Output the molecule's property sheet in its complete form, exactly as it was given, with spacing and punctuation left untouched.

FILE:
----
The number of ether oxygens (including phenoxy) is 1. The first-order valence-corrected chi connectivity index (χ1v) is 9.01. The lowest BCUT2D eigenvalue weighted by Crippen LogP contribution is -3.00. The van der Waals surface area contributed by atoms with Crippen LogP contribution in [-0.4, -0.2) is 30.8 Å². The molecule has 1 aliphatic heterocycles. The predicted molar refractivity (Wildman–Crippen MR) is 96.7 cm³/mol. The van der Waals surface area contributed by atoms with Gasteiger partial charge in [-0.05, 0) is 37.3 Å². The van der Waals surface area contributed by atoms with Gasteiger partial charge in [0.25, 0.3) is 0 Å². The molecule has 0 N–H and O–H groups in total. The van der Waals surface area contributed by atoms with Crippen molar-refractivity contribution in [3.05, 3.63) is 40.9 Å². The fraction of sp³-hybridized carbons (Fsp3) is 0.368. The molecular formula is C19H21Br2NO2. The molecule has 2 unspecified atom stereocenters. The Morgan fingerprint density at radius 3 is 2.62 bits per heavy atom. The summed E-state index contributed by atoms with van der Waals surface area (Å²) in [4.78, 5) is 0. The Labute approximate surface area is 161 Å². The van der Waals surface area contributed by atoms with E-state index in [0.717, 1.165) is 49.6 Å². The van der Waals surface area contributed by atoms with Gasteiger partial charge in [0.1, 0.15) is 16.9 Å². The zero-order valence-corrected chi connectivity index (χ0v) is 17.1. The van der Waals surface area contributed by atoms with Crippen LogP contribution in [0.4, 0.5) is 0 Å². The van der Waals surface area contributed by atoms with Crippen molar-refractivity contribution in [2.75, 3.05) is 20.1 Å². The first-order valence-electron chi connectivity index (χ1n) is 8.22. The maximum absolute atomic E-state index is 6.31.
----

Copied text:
The number of ether oxygens (including phenoxy) is 1. The first-order valence-corrected chi connectivity index (χ1v) is 9.01. The lowest BCUT2D eigenvalue weighted by Crippen LogP contribution is -3.00. The van der Waals surface area contributed by atoms with Crippen LogP contribution in [-0.4, -0.2) is 30.8 Å². The molecule has 1 aliphatic heterocycles. The predicted molar refractivity (Wildman–Crippen MR) is 96.7 cm³/mol. The van der Waals surface area contributed by atoms with Gasteiger partial charge in [-0.05, 0) is 37.3 Å². The van der Waals surface area contributed by atoms with Gasteiger partial charge in [0.25, 0.3) is 0 Å². The molecule has 0 N–H and O–H groups in total. The van der Waals surface area contributed by atoms with Crippen molar-refractivity contribution in [3.05, 3.63) is 40.9 Å². The fraction of sp³-hybridized carbons (Fsp3) is 0.368. The molecular formula is C19H21Br2NO2. The molecule has 2 unspecified atom stereocenters. The Morgan fingerprint density at radius 3 is 2.62 bits per heavy atom. The summed E-state index contributed by atoms with van der Waals surface area (Å²) in [4.78, 5) is 0. The Labute approximate surface area is 161 Å². The van der Waals surface area contributed by atoms with E-state index in [0.717, 1.165) is 49.6 Å². The van der Waals surface area contributed by atoms with Gasteiger partial charge in [0.1, 0.15) is 16.9 Å². The zero-order valence-corrected chi connectivity index (χ0v) is 17.1. The van der Waals surface area contributed by atoms with Crippen LogP contribution in [0.4, 0.5) is 0 Å². The van der Waals surface area contributed by atoms with Crippen molar-refractivity contribution in [2.75, 3.05) is 20.1 Å². The first-order valence-electron chi connectivity index (χ1n) is 8.22. The maximum absolute atomic E-state index is 6.31.